Savanna preparing for higher second crest


It’s crunch time in Savanna.

People there hope to finish work Wednesday to secure the city from wave two of Mississippi River flooding.

City leaders told Local 4 News they expect a 21-foot crest by Sunday based on data from the gauge north of Fulton.

Since Monday, they’ve been working on finishing the preparations because the river is expected to start a dramatic rise Wednesday night.

Just a few short weeks ago, the entire area behind downtown businesses on the west side of the railroad tracks was submerged.

The city told Local 4 News the Mississippi River here reached 20.4 feet.

Right now, they’re expecting to go even higher. Twenty-one feet and that’s why they’re fortifying the defenses. 

Mayor Chris Lain said, “Expected something to come along. We didn’t expect it to be bigger than the last obviously or we would be rushing here at the last minute.”

Working against the clock of a rising river and Cheryl Rowland came from Lanark to help with the effort.

Volunteer Cheryl Rowland said, “They need the help now. Today.”

And Jennifer Hardy from nearby Shannon, Illinois said communities helping each other is what they do.

Jennifer Hardy said, “They need the help, and if my town needed up, I’d want them to come and help us.”

In that busy rush, Kayla Klein is volunteering to protect her town.

Kayla Klein said, “I’m going to stay until my arms can’t move and then work tomorrow is going to be unbearable but you know, it’s one day of giving as much as I can.”

And when she thanks the other volunteers.

Kayla Klein said, “Thank you guys for jumping in, seriously.”

It’s sincere appreciation because this effort is for her family.

Kayla Klein said, “My dad actually has a gym downtown, and you know, his basement got flooded.”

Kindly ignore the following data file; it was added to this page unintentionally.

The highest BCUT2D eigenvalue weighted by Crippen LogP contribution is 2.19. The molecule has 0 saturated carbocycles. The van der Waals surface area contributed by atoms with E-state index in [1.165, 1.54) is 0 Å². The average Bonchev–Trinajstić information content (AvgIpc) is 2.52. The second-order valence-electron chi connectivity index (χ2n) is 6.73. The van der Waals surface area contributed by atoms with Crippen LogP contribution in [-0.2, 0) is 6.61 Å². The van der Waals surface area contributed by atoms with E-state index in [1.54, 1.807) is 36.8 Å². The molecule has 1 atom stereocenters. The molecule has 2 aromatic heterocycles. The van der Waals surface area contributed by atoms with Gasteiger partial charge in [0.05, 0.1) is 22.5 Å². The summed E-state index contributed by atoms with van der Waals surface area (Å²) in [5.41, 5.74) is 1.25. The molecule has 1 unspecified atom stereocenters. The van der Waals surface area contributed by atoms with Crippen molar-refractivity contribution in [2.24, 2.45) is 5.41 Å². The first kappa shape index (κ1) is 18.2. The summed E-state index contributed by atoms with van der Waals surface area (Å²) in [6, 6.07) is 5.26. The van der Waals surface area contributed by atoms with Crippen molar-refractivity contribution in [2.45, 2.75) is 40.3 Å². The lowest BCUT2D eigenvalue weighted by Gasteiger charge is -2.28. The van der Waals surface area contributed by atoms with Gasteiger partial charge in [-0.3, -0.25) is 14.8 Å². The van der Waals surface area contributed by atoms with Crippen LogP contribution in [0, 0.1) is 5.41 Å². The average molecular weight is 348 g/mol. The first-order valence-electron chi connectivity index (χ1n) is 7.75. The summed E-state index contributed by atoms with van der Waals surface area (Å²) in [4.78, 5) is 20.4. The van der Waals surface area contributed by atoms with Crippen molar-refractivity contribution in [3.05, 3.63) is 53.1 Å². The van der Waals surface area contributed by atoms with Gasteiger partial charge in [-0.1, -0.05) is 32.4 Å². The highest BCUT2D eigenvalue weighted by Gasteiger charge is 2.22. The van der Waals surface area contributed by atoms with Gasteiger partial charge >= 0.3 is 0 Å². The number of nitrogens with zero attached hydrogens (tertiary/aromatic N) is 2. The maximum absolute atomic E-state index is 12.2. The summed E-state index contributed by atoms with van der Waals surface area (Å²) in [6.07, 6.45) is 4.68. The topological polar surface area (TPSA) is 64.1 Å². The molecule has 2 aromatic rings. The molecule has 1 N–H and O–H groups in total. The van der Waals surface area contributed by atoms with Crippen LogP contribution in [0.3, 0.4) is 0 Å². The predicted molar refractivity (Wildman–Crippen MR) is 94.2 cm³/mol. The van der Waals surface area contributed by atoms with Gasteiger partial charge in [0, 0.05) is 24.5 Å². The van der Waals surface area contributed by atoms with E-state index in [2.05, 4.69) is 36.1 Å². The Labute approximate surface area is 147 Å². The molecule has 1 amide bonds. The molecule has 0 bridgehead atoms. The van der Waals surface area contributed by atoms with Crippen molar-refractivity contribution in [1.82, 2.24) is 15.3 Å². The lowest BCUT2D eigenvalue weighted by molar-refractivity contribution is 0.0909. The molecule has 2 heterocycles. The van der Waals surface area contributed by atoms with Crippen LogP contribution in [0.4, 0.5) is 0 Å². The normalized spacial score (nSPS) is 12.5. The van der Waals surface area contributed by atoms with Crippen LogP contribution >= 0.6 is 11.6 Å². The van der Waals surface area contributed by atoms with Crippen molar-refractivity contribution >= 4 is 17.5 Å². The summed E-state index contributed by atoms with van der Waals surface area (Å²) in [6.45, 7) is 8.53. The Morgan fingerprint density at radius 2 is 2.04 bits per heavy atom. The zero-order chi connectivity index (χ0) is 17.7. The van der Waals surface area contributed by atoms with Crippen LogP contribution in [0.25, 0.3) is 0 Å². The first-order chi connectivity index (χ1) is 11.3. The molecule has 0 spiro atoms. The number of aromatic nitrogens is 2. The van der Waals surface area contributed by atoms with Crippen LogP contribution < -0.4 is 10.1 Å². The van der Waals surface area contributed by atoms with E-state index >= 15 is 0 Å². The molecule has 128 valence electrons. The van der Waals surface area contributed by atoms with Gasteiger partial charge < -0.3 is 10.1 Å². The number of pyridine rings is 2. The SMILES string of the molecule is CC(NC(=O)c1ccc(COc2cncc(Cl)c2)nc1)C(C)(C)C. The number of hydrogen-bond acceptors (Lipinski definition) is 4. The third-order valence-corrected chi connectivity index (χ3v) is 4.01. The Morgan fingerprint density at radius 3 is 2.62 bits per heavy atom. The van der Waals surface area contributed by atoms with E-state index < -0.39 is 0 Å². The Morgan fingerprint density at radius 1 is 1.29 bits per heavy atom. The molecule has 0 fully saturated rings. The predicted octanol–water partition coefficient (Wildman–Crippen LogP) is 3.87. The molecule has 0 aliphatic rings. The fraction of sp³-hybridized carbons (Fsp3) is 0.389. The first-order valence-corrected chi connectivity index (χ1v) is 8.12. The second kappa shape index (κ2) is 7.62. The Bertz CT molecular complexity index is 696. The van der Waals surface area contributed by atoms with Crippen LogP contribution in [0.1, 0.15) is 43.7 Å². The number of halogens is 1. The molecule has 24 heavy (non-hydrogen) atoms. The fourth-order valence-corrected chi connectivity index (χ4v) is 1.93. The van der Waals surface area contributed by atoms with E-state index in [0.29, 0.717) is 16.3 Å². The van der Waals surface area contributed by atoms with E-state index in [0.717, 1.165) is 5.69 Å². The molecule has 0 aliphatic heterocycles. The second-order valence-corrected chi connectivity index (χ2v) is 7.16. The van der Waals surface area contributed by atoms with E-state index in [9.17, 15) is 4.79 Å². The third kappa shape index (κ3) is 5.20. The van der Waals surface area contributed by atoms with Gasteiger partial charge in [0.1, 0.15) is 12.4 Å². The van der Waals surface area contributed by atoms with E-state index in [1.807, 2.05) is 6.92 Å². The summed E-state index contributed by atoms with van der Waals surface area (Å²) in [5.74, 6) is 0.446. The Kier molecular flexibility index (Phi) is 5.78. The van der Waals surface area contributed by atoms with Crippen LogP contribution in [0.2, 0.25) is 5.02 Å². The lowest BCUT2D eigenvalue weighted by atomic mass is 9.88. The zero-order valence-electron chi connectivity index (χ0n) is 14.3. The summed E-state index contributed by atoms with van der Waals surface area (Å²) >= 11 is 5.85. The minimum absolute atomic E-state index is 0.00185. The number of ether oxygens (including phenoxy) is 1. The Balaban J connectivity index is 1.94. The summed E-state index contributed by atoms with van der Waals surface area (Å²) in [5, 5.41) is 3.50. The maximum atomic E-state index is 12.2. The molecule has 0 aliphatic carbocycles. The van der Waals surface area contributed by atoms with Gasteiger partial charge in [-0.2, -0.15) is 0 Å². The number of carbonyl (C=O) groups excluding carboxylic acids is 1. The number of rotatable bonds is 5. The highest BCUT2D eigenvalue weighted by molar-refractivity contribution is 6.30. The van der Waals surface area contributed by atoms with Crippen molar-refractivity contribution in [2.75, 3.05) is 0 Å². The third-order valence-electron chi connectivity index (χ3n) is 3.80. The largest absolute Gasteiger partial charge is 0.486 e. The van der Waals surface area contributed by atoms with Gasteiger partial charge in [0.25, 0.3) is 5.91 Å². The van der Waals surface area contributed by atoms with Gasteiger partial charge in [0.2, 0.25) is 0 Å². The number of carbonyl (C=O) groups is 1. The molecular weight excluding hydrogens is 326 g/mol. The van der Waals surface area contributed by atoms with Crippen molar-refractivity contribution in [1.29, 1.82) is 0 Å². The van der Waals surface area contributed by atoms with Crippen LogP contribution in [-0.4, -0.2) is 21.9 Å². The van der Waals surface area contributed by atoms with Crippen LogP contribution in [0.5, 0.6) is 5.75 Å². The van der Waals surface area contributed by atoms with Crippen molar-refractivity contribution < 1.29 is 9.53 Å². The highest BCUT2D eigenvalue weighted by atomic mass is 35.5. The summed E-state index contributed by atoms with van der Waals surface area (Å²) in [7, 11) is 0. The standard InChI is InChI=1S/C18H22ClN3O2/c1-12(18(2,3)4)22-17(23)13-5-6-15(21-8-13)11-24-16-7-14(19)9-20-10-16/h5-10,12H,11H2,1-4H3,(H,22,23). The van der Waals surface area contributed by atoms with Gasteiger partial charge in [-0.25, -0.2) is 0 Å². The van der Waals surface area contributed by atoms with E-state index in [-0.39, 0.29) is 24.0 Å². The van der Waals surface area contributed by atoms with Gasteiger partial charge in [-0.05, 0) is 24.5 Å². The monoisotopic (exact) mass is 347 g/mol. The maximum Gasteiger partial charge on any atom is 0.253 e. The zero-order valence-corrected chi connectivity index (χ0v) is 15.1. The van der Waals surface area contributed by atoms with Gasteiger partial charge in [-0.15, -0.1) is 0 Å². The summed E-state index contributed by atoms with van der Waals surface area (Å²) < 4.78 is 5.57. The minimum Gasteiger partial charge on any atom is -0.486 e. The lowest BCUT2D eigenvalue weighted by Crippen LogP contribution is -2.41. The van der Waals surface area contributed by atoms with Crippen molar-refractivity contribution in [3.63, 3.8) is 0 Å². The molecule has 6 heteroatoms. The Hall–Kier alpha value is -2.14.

At The Answer Fitness, a wall of sandbags helped minimize the impact of the last crest for owner Mark Klein.

Owner Mark Klein said, “Right now, really what we get is groundwater coming up causes of so much pressure.”

However round two is requiring to build the barrier taller and wider for the several blocks it covers.

Across the several blocks it covers, people are working to raise it a foot and even two feet in places. 

It’s so they don’t have to deal with the river water leaking in and causing a bigger mess. 

Mark Klein said, “Disassemble it a little bit and add another foot because this round is going to deeper and it was like six inches to the top last time.”

“Expect to start seeing that impact tonight and throughout the day today, so today is really our day to get all of this done. What we’re doing is widening our flood wall and raising it about a foot to two feet,” said Lain.

Mark said he owes a debt to the city and fire department, volunteers and inmates at Thomson Prison for the protection that’s saving him and many other businesses for fighting this themselves and allowing their doors to stay open. 

Mark Klein said, “Ten businesses on this block and several up and down but the hundreds of people to poured out to help us didn’t help us.”

That’s among the most visible bright spots of this high water.

Kayla Klein said, “To have people that want to help us that aren’t necessarily directly affected or that work in the area, I mean, it’s heartwarming.”

The city said they’ve been seeing the impacts of the flooding since the first week of April and really haven’t had much relief since.

The mayor also told they’re hoping to finish up sandbagging on Thursday, just to make sure they have enough sandbags on hand for Sunday’s crest.

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